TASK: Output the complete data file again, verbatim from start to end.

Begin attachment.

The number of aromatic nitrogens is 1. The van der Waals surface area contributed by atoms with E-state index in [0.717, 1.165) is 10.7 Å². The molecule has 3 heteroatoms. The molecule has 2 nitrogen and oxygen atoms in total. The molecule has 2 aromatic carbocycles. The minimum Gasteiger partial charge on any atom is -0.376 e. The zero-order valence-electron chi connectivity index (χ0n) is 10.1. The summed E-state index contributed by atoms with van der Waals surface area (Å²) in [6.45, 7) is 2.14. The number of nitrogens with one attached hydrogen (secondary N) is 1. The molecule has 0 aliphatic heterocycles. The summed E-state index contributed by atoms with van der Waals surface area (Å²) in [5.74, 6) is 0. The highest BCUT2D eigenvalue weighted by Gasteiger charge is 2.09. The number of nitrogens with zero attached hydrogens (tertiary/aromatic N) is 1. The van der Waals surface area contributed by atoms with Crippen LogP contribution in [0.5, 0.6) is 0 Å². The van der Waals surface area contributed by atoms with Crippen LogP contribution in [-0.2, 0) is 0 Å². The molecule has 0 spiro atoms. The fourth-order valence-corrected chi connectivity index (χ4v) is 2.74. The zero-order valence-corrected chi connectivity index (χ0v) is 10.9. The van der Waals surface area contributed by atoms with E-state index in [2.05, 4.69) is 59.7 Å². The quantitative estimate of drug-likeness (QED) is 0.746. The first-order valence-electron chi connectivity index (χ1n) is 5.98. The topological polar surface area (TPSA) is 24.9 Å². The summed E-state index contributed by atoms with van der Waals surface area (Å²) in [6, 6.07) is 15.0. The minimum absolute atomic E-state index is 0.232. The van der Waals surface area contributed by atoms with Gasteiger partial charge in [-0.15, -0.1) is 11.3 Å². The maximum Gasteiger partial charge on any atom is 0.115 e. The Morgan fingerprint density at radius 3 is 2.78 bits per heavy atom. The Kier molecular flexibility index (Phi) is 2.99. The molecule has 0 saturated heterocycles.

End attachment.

The number of aromatic nitrogens is 1. The van der Waals surface area contributed by atoms with E-state index in [0.717, 1.165) is 10.7 Å². The molecule has 3 heteroatoms. The molecule has 2 nitrogen and oxygen atoms in total. The molecule has 2 aromatic carbocycles. The minimum Gasteiger partial charge on any atom is -0.376 e. The zero-order valence-electron chi connectivity index (χ0n) is 10.1. The summed E-state index contributed by atoms with van der Waals surface area (Å²) in [6.45, 7) is 2.14. The number of nitrogens with one attached hydrogen (secondary N) is 1. The molecule has 0 aliphatic heterocycles. The summed E-state index contributed by atoms with van der Waals surface area (Å²) in [5.74, 6) is 0. The highest BCUT2D eigenvalue weighted by Gasteiger charge is 2.09. The number of nitrogens with zero attached hydrogens (tertiary/aromatic N) is 1. The van der Waals surface area contributed by atoms with Crippen LogP contribution in [0.5, 0.6) is 0 Å². The van der Waals surface area contributed by atoms with Crippen LogP contribution in [-0.2, 0) is 0 Å². The molecule has 0 spiro atoms. The fourth-order valence-corrected chi connectivity index (χ4v) is 2.74. The zero-order valence-corrected chi connectivity index (χ0v) is 10.9. The van der Waals surface area contributed by atoms with E-state index in [2.05, 4.69) is 59.7 Å². The quantitative estimate of drug-likeness (QED) is 0.746. The first-order valence-electron chi connectivity index (χ1n) is 5.98. The topological polar surface area (TPSA) is 24.9 Å². The summed E-state index contributed by atoms with van der Waals surface area (Å²) in [6, 6.07) is 15.0. The minimum absolute atomic E-state index is 0.232. The van der Waals surface area contributed by atoms with Gasteiger partial charge in [-0.15, -0.1) is 11.3 Å². The maximum Gasteiger partial charge on any atom is 0.115 e. The Morgan fingerprint density at radius 3 is 2.78 bits per heavy atom. The Kier molecular flexibility index (Phi) is 2.99. The molecule has 0 saturated heterocycles.